CHICAGO (Reuters) - If you worry about the future of Social Security and Medicare, this is the week to get answers to your questions. The most authoritative annual reports on the long-term health of both programs were issued on Monday, and while the news was mixed, there are reasons to be encouraged about our two most important retirement programs.
Under the Social Security Act, a board of trustees
reports annually to Congress on the status and long-term financial
prospects of Social Security and Medicare. The reports are prepared by
the professional actuaries who have made careers out of managing the
numbers and are signed by three cabinet secretaries, the commissioner of
Social Security and two publicly appointed trustees - one Republican,
Here are my five key takeaways from this year’s final word on our social insurance programs.
Imminent collapse nowhere in sight. Social Security and Medicare face
long-term financial problems, but there’s no cause for panic about
Social Security’s retirement program is fully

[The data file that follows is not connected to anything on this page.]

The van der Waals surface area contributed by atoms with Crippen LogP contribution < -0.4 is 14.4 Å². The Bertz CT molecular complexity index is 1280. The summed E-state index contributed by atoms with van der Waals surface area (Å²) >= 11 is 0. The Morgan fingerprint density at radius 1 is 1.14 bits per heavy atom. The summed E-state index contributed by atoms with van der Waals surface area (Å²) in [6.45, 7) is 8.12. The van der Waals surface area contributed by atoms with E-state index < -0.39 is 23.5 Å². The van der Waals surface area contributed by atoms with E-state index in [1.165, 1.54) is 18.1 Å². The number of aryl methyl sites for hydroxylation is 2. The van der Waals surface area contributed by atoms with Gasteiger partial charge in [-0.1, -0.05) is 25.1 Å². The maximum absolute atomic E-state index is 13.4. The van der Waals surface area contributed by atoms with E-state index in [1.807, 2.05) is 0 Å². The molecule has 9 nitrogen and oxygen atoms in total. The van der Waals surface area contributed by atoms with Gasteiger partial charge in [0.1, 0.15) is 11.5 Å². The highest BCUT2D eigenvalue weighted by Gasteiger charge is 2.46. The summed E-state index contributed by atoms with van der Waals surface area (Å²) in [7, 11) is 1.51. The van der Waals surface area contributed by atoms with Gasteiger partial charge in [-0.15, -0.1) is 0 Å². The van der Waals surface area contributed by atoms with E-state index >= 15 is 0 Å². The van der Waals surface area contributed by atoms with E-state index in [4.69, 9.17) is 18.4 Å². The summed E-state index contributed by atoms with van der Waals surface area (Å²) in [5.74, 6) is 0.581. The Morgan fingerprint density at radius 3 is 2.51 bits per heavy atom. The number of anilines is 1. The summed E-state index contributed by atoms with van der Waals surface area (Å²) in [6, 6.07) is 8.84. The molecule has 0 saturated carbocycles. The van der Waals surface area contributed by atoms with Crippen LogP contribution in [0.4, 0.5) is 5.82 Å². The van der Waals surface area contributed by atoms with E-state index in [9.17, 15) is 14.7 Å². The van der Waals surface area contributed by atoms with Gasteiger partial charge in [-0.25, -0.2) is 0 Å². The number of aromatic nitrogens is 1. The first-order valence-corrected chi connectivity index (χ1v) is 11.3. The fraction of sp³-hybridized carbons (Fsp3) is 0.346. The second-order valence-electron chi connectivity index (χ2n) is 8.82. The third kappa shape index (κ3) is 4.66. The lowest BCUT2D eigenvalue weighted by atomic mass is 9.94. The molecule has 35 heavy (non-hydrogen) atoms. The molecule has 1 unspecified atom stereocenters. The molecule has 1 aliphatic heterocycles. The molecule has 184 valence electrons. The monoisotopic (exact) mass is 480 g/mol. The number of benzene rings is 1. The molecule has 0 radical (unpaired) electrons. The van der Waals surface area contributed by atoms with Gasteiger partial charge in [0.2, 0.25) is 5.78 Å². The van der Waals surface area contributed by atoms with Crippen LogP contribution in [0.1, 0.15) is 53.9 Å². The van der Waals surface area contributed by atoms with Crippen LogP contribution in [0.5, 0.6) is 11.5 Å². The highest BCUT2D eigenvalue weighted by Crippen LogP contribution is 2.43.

funded for the next 19 years. It has $2.8 trillion in reserves, and that
figure will rise to $2.9 trillion in 2019, when the surplus funds will
begin depleting rapidly as baby boomer retirements accelerate. Although
you’ll often hear that Social Security spends more annually than it
receives in taxes, the program actually took in $32 billion more than it
spent last year, when interest on bond holdings and taxation of
benefits are included.
The retirement trust fund will be depleted
in 2034, at which point current revenue would be sufficient to pay only
77 percent of benefits - unless Congress enacts reforms to put the
program back into long-term balance.
financial outlook improved a bit compared with last year’s report
because of continued low healthcare inflation. The program’s Hospital
Insurance trust fund - which finances Medicare Part A - is projected to
run dry in 2030, four years later than last year’s forecast and 13 years
later than forecast before passage of the Affordable Care Act (ACA).
2030, the hospital fund would have enough resources to cover just 85
percent of its expenditures. (Medicare’s other parts - outpatient and
prescription drug services - are funded through beneficiary premiums and
general revenue, so they don’t have trust funds at risk of running